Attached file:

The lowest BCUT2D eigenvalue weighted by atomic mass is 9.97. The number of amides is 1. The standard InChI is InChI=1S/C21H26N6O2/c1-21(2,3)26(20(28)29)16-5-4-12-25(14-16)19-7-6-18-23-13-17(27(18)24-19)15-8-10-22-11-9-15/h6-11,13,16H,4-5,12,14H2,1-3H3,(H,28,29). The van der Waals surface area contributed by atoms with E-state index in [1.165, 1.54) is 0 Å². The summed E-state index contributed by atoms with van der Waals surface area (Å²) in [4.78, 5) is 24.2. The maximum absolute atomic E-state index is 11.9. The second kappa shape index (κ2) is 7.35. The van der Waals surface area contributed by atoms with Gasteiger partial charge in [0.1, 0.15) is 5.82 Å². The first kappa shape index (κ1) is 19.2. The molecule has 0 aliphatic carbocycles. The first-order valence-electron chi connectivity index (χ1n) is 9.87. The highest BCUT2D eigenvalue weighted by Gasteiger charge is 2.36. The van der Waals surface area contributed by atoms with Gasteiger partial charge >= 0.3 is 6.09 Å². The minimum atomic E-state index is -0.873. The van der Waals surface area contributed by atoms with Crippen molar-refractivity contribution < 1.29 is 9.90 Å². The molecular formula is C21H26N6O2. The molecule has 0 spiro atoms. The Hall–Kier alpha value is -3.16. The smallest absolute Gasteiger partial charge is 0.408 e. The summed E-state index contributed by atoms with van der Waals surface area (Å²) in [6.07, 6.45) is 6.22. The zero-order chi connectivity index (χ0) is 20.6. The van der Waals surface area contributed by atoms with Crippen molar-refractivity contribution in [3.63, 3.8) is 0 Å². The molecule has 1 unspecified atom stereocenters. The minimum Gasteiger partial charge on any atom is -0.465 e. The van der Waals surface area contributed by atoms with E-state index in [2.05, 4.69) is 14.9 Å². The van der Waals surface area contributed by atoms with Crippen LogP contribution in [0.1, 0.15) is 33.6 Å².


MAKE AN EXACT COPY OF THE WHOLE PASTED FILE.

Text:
The lowest BCUT2D eigenvalue weighted by atomic mass is 9.97. The number of amides is 1. The standard InChI is InChI=1S/C21H26N6O2/c1-21(2,3)26(20(28)29)16-5-4-12-25(14-16)19-7-6-18-23-13-17(27(18)24-19)15-8-10-22-11-9-15/h6-11,13,16H,4-5,12,14H2,1-3H3,(H,28,29). The van der Waals surface area contributed by atoms with E-state index in [1.165, 1.54) is 0 Å². The summed E-state index contributed by atoms with van der Waals surface area (Å²) in [4.78, 5) is 24.2. The maximum absolute atomic E-state index is 11.9. The second kappa shape index (κ2) is 7.35. The van der Waals surface area contributed by atoms with Gasteiger partial charge in [0.1, 0.15) is 5.82 Å². The first kappa shape index (κ1) is 19.2. The molecule has 0 aliphatic carbocycles. The first-order valence-electron chi connectivity index (χ1n) is 9.87. The highest BCUT2D eigenvalue weighted by Gasteiger charge is 2.36. The van der Waals surface area contributed by atoms with Gasteiger partial charge >= 0.3 is 6.09 Å². The minimum atomic E-state index is -0.873. The van der Waals surface area contributed by atoms with Crippen molar-refractivity contribution < 1.29 is 9.90 Å². The molecular formula is C21H26N6O2. The molecule has 0 spiro atoms. The Hall–Kier alpha value is -3.16. The smallest absolute Gasteiger partial charge is 0.408 e. The summed E-state index contributed by atoms with van der Waals surface area (Å²) in [6.07, 6.45) is 6.22. The zero-order chi connectivity index (χ0) is 20.6. The van der Waals surface area contributed by atoms with Crippen molar-refractivity contribution in [3.63, 3.8) is 0 Å². The molecule has 1 unspecified atom stereocenters. The minimum Gasteiger partial charge on any atom is -0.465 e. The van der Waals surface area contributed by atoms with E-state index in [2.05, 4.69) is 14.9 Å². The van der Waals surface area contributed by atoms with Crippen LogP contribution in [0.1, 0.15) is 33.6 Å².